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Radio and Navigational Aids

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Presentation on theme: "Radio and Navigational Aids"— Presentation transcript:

1 Radio and Navigational Aids

2 Objectives Introduction to various types of antenna used in aviation
Introduction to frequency used in aviation and their characteristics

3 Antenna An antenna is a device which provides means for radiating or receiving radio waves. In communication link, the transmitter is connected through a cable to one antenna, the signal is radiated to another antenna, and then passes through another cable to the receiver. Communication between aircraft and airfields must use free space propagation, as do radar and navigation systems. Broadcast systems such as TV or radio can used one transmitter to serve many receivers via a free space link.

4 Electromagnetic Wave propagates
Illustration Electromagnetic Wave propagates Transmitting antenna Receiving antanna FREE SPACE Tx line

5 Antenna as transition device
Wire Antennas Printed Circuit Antenna HF notch antenna is a portion of metal at the base of the tailfin is replaced by fibreglass so that a loop antenna can be formed. It is clearly aerodynamically suitable. At UHF and VHF, ‘blade’ antenna are used, which are essentially monopoles made with a a flat sheet rather than a cylinder. The antenna is encased in a fibre glass shell which is shaped for minimum aerodynamic resistance. This shell also acts as the antenna ‘radome’. Radome = protect an antenna from weather or wind erosion while still allowing antenna to radiate. Usually placed at the top tail fin Printed antenna are often used for satellite communications and navigation systems, because they can be mounted on aircraft skin. An aircraft nose cone may be replaced by a fibre glass radome containing a small microwave reflector antenna which can be rotated vertically and horizontally for use as a forward-looking radar antenna.

6 Types of antenna Reflector antenna Array Antenna Aperture antennas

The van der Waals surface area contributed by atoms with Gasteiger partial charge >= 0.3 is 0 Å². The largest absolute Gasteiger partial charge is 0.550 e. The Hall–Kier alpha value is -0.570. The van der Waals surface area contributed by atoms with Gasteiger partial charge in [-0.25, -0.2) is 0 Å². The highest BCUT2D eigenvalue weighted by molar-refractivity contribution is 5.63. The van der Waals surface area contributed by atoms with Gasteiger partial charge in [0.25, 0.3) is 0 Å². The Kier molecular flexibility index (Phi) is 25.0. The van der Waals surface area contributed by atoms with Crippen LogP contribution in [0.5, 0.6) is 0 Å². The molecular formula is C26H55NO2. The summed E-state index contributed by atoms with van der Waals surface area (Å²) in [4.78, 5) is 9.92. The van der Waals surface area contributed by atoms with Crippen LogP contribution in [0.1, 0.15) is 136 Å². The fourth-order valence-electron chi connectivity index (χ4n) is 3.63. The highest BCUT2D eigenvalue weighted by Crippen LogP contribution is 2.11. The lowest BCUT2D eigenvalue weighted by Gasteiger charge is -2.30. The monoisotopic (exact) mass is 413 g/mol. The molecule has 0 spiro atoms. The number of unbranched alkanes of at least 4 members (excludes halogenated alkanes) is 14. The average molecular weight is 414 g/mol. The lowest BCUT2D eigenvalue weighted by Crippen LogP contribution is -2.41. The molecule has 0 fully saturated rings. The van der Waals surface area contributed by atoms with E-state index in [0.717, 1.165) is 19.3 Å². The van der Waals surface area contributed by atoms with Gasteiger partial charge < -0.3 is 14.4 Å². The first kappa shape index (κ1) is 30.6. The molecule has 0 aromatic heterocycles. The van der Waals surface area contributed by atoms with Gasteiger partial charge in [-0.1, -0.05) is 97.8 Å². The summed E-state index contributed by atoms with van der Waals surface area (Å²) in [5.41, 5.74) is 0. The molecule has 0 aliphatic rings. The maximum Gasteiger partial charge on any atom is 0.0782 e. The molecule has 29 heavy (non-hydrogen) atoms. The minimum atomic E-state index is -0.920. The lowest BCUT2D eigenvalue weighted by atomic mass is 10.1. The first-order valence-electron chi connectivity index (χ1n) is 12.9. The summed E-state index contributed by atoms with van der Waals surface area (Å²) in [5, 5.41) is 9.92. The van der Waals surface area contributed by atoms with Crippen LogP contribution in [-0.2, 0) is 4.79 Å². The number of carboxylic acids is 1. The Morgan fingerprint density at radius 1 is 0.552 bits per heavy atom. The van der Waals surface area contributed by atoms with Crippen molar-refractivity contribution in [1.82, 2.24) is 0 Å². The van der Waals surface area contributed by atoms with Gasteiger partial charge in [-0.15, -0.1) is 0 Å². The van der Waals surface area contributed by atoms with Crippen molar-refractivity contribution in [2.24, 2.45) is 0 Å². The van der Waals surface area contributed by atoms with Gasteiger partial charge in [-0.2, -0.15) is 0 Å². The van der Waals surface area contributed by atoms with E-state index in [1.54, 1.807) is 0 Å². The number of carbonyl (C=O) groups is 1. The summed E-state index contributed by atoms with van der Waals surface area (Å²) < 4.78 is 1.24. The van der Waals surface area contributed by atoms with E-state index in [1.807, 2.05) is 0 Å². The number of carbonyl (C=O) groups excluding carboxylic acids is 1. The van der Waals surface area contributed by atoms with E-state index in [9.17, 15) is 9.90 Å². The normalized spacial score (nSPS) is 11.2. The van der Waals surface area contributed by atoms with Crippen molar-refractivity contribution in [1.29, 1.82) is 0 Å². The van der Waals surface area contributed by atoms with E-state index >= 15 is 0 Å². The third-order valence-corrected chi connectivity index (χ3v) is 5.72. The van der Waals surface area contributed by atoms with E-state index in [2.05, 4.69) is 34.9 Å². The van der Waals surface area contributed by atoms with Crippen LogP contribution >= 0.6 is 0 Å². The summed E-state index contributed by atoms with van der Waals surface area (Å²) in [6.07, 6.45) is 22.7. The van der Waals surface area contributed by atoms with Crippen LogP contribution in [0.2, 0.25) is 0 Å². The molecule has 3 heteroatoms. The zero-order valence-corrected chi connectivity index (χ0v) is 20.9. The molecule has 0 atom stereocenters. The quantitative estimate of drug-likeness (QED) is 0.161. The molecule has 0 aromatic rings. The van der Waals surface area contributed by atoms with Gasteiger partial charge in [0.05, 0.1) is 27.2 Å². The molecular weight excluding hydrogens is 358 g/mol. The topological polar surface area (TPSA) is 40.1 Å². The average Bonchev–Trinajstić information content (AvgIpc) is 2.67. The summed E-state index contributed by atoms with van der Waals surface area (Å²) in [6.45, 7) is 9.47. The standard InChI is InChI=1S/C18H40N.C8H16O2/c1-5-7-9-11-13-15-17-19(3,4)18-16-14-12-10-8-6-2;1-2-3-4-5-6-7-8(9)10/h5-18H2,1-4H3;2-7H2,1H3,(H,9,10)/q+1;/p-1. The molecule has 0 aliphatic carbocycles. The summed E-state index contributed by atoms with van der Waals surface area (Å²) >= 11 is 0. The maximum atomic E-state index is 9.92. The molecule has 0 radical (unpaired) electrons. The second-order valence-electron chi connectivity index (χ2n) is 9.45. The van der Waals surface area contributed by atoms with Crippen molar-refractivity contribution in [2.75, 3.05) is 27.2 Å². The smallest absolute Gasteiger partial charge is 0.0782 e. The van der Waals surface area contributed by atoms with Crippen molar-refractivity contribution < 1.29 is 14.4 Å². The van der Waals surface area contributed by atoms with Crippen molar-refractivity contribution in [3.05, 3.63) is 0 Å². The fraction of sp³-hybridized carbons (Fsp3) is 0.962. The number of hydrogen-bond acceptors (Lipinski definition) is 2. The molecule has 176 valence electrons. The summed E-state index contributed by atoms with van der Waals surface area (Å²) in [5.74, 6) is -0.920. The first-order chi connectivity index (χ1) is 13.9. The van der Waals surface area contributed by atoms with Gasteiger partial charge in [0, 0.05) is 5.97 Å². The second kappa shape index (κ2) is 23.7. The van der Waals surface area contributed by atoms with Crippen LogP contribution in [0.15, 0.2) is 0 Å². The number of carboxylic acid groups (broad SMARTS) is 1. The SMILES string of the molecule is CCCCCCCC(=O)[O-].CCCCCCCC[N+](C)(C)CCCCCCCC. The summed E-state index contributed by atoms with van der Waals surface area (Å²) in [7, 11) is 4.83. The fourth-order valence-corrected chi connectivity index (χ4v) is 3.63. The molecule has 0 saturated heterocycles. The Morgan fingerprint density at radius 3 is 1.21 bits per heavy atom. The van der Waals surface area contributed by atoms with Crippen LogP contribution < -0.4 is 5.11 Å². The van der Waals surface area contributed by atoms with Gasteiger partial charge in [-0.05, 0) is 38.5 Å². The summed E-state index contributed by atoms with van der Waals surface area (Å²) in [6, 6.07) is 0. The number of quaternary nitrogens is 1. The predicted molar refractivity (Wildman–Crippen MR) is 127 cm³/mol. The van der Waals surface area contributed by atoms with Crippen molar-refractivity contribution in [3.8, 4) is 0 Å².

7 Why choose a correct antenna?
Other than receiving and transmitting energy, an antenna in an advanced wireless system is usually require to optimize the radiation energy in some directions. For wireless communication systems, the antenna is one of the most critical components. A good design of the antenna can relax system requirements and improve overall system performance e.g: A TV for which the overall broadcast reception can be improved by utilizing a high performance antenna.

8 Antenna on Aircraft Type and size of antenna varies with the different types of aircraft. The location of antenna depends on the design of aircraft.

9 Discussion on frequencies used for aviation

10 Frequency Band LF 3 0– 300kHz MF 300kHz– 3MHz HF 3 – 30MHz VHF
S E Band Frequency LF 3 0– 300kHz MF 300kHz– 3MHz HF 3 – 30MHz VHF 30 – 300MHz UHF 300MHz– 3GHz These adjectival designations are convenient in referring to transmission in those bands allocated for radiocommunication by aircraft.

11 Frequency Band The use of the various Radio Frequencies all over the World is allocated by ITU (International Telecommunications Union. The Radio Frequencies are being used in various field, amongst them include : FM Radio Broadcast Television Broadcast Land Mobile Stations (Emergency, Business, and Military) Amateur Radio Marine Communications AIRCRAFT COMMUNICATIONS AIR TRAFFIC CONTROL AIR NAVIGATION SYSTEMS (e.g.VOR/DME,NDB)

12 VLF-Very Low Frequency
Can be used for communication with submerged submarines and they have some use for this purpose aboard aircraft. VLF were very important to air navigation years ago, but became increasingly less important as more reliable systems operating at higher frequencies were developed and became widely available.

13 HF-High Frequency HF-High Frequency (3– 30 MHz)
HF: This is the basic band for long-range communications, mainly because its transmissions are reflected from the ionosphere. HF1 = Typically used for Long-Range ATC communications HF2 = Back up to HF1. (frequently used to listen to the BBC to overcome boredom on longer flights) High Frequencies were widely used for domestic aircraft voice communications years ago. Nearly all that traffic moved to Very High Frequencies long ago and domestic aircraft use of Medium Frequencies is now very rare. However, international flights still use the High Frequencies bands routinely for voice communications, because of the much longer distances over which they can be used. All these frequencies can be received by the receiver at this website.

14 HF transmissions are reflected from the ionosphere.
HF-High Frequency HF undergoes the “Skywave” phenomena where ionosphere refracts the HF radio waves and can be utilized for medium and long range radio communications, HF transmissions are reflected from the ionosphere.

15 Disadvantage of HF Efficiency of HF is affected by:
All kinds of electrical interference caused by ionosphere disturbances such as thunderstorms. This provides the typical radio noise. Other weather phenomena: Sunlight Season Solar Activity